MADNESS + THE FRATELLIS – BRIGHTON CENTRE 22.12.18
Three days before Christmas was surely the perfect time to schedule in a Madness show. The boisterous crowd tonight were well up for a BIG party – and that is exactly what we got as Madness completed the final night of their 13 date ‘Sound of Madness’ arena tour. The audience sported a colourful proliferation of Santa outfits, red Fez’s and hats with twinkly lights which filled the auditorium with colour.
Madness are one of the top 20 selling UK groups of all time, with seven top 10 albums, 22 top 20 hits and over six million album sales to their name.
I first witnessed them playing live on a hot, sultry night on the 8th August 1992 where they headlined two nights in Finsbury Park for their ‘Madstock’ comeback gigs, infamous for Morrissey storming off stage when someone hurled a bottle of urine at him. Here I was a mere 26 short years later seeing Madness live for only the second time and what we got here was more polished, slick performance which befits a band who are almost at the end of their fourth decade with no signs of slowing down or losing any of their live magic.
Madness clearly have an affinity with Brighton. Chas Smash now lives in the city and Suggs referenced one of their earliest shows in 1979 (19th October to be precise at the start of the legendary 2Tone Tour) when they were “spotty Herberts” supporting The Specials and The Selecter at the long-defunct Top Rank. Here we are a mere forty years later still enjoying their music. Madness tunes are timeless classics which pervade generations and appeal to young and older folk alike to which this evening’s audience demographic attested.
Tonight we were treated to a showcase of their impressive back catalogue against a backdrop of stunning video created specifically for this tour and some spectacular stage props which included a line of luminous red telephone boxes, old-fashioned oversized street lamps and glowing tardis-like police boxes.
A vast yellow electronic curtain swept-back across the screens to reveal ‘The Sound of Madness’ replete with Sound of Music ‘esque alpine graphics before Suggs dressed in a long black trench coat, dark glasses and a black hat appeared on the stage with the rest of the band and opened proceedings with ‘One Step Beyond’ a sure party-starter if ever there was one. They then proceeded to power through hit-after-hit, with many of the favourites in there, ‘House of Fun’, ‘It Must be Love’, ‘Baggy Trousers’, ‘Our House’ and more. I was pleased to hear some of their early material like ‘Bed and Breakfast Man’ and delighted they played ‘The Prince’ my all-time favourite Madness track featuring a Lee Thompson sax virtuoso.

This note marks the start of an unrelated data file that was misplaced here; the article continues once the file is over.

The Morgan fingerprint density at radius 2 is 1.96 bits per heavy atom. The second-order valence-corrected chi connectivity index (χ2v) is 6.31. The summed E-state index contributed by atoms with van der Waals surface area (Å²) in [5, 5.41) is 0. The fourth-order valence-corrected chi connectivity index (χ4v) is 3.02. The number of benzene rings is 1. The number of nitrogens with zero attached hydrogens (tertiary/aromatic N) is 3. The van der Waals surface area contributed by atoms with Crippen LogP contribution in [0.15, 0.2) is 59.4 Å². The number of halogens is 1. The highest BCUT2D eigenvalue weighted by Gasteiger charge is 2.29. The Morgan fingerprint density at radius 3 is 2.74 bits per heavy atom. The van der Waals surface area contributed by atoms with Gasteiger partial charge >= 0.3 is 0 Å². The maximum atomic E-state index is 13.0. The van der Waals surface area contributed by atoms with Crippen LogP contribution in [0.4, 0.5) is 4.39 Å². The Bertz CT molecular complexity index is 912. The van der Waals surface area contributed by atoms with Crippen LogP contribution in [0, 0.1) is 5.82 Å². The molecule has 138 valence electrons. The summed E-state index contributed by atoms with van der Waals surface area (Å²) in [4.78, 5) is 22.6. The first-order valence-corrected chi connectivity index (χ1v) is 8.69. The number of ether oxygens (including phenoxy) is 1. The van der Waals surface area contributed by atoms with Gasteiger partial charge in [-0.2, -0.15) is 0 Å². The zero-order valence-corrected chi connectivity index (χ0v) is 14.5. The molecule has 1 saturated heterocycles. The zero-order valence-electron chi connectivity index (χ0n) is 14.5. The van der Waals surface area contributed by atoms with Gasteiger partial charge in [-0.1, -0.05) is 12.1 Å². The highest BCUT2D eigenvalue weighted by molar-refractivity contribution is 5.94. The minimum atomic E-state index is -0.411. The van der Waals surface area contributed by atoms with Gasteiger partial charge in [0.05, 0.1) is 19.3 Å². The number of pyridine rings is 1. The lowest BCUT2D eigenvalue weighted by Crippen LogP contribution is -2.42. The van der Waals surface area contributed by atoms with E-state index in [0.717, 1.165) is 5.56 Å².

The seven piece Madness were backed by a three chaps playing trombone and trumpet and played for over an-hour-and-a-half. It’s testimony to their success that they could probably have added another hour and not run out of hits. Throughout the set, Sugg’s genial playful banter kept everyone entertained.
The two-track encore consisted of their hit cover of the late Price Buster’s song ‘Madness’ (after which the group are named, he also joined them on stage to perform it at ‘Madstock’) and a storming version of ‘Night Boat to Cairo’ which even had most of the seated audience on the balconies up and dancing.
Setlist: ‘One Step Beyond’, ‘Embarrassment’, ‘The Prince’, ‘NW5’, ‘My Girl’, ‘My Girl 2’, ‘Take It Or Leave It’, ‘The Sun And The Rain’, ‘Pussy Galore’, ‘Wings Of A Dove’, ‘Driving In My Car’, ‘Rise And Fall’, ‘Lovestruck’, ‘Bed And Breakfast Man’, ‘In My Street’, ‘Walk Into Mischief’, ‘Mr Apples’, ‘House Of Fun’, ‘Baggy Trousers’, ‘Our House’, ‘It Must be Love’, (encore) ‘Madness’, ‘Night Boat To Cairo’.
Support came from Scottish band The Fratellis, lining up this evening as a four-piece. I hadn’t heard much of their recent stuff, their indie rock appears to have morphed into an Americana style, but the tunes were certainly pleasant enough. I particularly enjoyed their 2006 No.9 hit ‘Whistle For The Choir’. However, the tempo of their set took a serious upward shift for the last two songs, the anthemic smash ‘Chelsea Dagger’ really elevated the audience and instantly had everyone singing and dancing along followed by a high-tempo cover version of Dion’s 1961 ‘Runaround Sue’ – an excellent start to the night.
If you enjoy the sound of ska, then you can read our report on Bad Manners who appeared in Brighton on the following night. Read it HERE.
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